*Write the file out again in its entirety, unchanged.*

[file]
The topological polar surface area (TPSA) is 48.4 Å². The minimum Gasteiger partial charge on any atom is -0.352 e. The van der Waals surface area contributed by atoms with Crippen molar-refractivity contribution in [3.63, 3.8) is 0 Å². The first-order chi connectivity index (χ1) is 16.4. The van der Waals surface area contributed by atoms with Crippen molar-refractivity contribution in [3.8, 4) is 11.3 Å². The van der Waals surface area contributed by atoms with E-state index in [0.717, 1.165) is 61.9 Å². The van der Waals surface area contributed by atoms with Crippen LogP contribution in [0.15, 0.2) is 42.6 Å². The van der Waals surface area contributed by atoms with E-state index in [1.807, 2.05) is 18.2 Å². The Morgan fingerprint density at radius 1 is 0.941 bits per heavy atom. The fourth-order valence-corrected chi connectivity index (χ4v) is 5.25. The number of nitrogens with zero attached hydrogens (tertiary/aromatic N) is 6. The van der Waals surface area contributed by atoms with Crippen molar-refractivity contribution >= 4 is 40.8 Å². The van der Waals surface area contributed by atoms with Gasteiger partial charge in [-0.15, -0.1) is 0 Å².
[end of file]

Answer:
The topological polar surface area (TPSA) is 48.4 Å². The minimum Gasteiger partial charge on any atom is -0.352 e. The van der Waals surface area contributed by atoms with Crippen molar-refractivity contribution in [3.63, 3.8) is 0 Å². The first-order chi connectivity index (χ1) is 16.4. The van der Waals surface area contributed by atoms with Crippen molar-refractivity contribution in [3.8, 4) is 11.3 Å². The van der Waals surface area contributed by atoms with E-state index in [0.717, 1.165) is 61.9 Å². The van der Waals surface area contributed by atoms with Crippen LogP contribution in [0.15, 0.2) is 42.6 Å². The van der Waals surface area contributed by atoms with E-state index in [1.807, 2.05) is 18.2 Å². The Morgan fingerprint density at radius 1 is 0.941 bits per heavy atom. The fourth-order valence-corrected chi connectivity index (χ4v) is 5.25. The number of nitrogens with zero attached hydrogens (tertiary/aromatic N) is 6. The van der Waals surface area contributed by atoms with Crippen molar-refractivity contribution >= 4 is 40.8 Å². The van der Waals surface area contributed by atoms with Gasteiger partial charge in [-0.15, -0.1) is 0 Å².